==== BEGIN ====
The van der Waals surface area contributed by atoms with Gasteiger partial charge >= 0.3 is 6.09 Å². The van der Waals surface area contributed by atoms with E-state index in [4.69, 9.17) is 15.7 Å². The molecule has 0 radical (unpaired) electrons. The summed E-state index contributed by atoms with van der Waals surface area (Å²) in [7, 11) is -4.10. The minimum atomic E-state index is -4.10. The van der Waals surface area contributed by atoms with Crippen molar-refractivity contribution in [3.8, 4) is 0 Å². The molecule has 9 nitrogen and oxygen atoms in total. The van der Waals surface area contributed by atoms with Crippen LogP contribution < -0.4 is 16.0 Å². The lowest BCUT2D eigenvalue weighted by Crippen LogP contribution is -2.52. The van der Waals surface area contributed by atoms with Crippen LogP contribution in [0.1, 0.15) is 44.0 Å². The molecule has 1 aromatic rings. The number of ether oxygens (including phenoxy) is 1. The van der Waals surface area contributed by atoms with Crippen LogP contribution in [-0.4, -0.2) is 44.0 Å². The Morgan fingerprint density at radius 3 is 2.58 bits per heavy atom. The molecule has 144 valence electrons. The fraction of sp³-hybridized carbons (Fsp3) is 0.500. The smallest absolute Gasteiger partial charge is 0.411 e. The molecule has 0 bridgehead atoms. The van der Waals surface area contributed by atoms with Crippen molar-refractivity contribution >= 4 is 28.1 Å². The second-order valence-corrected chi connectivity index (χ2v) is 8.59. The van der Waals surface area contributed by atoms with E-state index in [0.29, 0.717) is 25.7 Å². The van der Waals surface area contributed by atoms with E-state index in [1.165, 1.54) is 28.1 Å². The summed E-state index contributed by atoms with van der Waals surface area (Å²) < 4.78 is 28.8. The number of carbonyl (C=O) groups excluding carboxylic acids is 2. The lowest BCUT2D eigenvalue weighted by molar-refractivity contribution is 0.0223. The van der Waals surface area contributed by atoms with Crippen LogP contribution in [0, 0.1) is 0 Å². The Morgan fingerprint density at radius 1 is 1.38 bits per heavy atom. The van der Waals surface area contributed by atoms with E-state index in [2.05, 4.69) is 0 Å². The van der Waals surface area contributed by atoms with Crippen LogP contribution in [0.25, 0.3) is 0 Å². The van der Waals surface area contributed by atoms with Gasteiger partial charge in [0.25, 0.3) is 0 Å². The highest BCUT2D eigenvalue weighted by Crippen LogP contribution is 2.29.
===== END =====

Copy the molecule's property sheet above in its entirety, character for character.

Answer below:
The van der Waals surface area contributed by atoms with Gasteiger partial charge >= 0.3 is 6.09 Å². The van der Waals surface area contributed by atoms with E-state index in [4.69, 9.17) is 15.7 Å². The molecule has 0 radical (unpaired) electrons. The summed E-state index contributed by atoms with van der Waals surface area (Å²) in [7, 11) is -4.10. The minimum atomic E-state index is -4.10. The van der Waals surface area contributed by atoms with Crippen molar-refractivity contribution in [3.8, 4) is 0 Å². The molecule has 9 nitrogen and oxygen atoms in total. The van der Waals surface area contributed by atoms with Crippen LogP contribution < -0.4 is 16.0 Å². The lowest BCUT2D eigenvalue weighted by Crippen LogP contribution is -2.52. The van der Waals surface area contributed by atoms with Crippen LogP contribution in [0.1, 0.15) is 44.0 Å². The molecule has 1 aromatic rings. The number of ether oxygens (including phenoxy) is 1. The van der Waals surface area contributed by atoms with Crippen LogP contribution in [-0.4, -0.2) is 44.0 Å². The Morgan fingerprint density at radius 3 is 2.58 bits per heavy atom. The molecule has 144 valence electrons. The fraction of sp³-hybridized carbons (Fsp3) is 0.500. The smallest absolute Gasteiger partial charge is 0.411 e. The molecule has 0 bridgehead atoms. The van der Waals surface area contributed by atoms with Crippen molar-refractivity contribution >= 4 is 28.1 Å². The second-order valence-corrected chi connectivity index (χ2v) is 8.59. The van der Waals surface area contributed by atoms with E-state index in [0.29, 0.717) is 25.7 Å². The van der Waals surface area contributed by atoms with E-state index in [1.165, 1.54) is 28.1 Å². The summed E-state index contributed by atoms with van der Waals surface area (Å²) < 4.78 is 28.8. The number of carbonyl (C=O) groups excluding carboxylic acids is 2. The lowest BCUT2D eigenvalue weighted by molar-refractivity contribution is 0.0223. The van der Waals surface area contributed by atoms with Crippen LogP contribution in [0, 0.1) is 0 Å². The Morgan fingerprint density at radius 1 is 1.38 bits per heavy atom. The van der Waals surface area contributed by atoms with E-state index in [2.05, 4.69) is 0 Å². The van der Waals surface area contributed by atoms with Crippen LogP contribution in [0.25, 0.3) is 0 Å². The van der Waals surface area contributed by atoms with Gasteiger partial charge in [0.25, 0.3) is 0 Å². The highest BCUT2D eigenvalue weighted by Crippen LogP contribution is 2.29.